Like Jonathan Bernstein, I have some concerns about Nate Silver's graphical overview of the 2012 Republican presidential candidates. However, Jon focuses on the horizontal axis; I'm concerned with the vertical one, which charts insider/outsider status. Here's the graph:
I have to admit to being a little fuzzy on this whole insider/outsider thing. So, let's see, Mitt Romney is an insider, while Sarah Palin's an outsider. Yet Palin has a show on Fox and was the most recent Republican vice presidential nominee, while Romney has worked in the private sector for years, has never served in a presidential administration or on a national ticket, was governor of a lefty state, and is a Mormon. Why is he inside and she outside?
There might be a sense in which insider/outsider status is less a function of résumé than of disposition. Palin is a bit of a bomb thrower. She occasionally insults establishment figures within the GOP and even invites challenges to their nominees in primaries. Romney doesn't seem interested in making enemies within the party; he wants to unite as many factions as possible.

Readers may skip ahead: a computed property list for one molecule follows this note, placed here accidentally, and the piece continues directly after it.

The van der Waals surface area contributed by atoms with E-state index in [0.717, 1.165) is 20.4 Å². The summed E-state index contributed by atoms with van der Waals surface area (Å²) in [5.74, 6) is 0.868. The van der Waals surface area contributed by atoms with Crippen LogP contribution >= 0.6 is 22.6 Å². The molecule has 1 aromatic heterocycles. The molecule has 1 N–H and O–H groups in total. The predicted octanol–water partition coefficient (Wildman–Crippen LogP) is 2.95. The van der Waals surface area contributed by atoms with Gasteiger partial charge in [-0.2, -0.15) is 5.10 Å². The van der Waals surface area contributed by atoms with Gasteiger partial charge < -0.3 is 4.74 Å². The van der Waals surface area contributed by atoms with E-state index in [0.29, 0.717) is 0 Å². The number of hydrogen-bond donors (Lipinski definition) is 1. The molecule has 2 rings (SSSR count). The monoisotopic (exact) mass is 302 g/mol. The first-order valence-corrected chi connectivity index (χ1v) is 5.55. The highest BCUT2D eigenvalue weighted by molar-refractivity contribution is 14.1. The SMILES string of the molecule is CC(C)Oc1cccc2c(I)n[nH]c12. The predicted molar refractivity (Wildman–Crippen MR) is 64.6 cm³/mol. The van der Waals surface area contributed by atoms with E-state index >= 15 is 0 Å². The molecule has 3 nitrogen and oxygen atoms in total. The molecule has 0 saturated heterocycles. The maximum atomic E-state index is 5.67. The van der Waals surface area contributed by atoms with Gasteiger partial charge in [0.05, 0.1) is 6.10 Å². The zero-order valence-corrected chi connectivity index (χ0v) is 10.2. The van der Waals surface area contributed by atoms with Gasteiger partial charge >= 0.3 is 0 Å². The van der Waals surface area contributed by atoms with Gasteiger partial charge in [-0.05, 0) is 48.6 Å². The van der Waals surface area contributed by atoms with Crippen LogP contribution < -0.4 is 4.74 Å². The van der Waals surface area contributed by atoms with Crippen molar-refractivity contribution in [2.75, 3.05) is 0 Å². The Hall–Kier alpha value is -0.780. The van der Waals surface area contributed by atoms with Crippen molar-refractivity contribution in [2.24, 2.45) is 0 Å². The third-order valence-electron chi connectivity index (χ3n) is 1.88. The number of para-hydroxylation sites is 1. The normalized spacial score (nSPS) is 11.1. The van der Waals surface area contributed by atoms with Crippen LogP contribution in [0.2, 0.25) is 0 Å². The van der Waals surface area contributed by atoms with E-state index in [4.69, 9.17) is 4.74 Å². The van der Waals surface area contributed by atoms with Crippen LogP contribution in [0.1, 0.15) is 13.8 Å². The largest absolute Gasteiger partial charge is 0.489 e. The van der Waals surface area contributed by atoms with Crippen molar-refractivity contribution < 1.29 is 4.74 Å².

Forgive my recent Nebraska obsession, but this is reminding me a bit of Democratic senators (and former governors) Ben Nelson and Bob Kerrey. Nelson is quite conservative as a Democrat, but he's generally deferential toward the party and doesn't make a lot of waves. As senator, though, Kerrey made a habit of pissing off party leaders despite being closer to the party median than Nelson. So, in some sense, Kerrey was more of a party outsider than Nelson.
But maybe we should figure out exactly what these terms mean.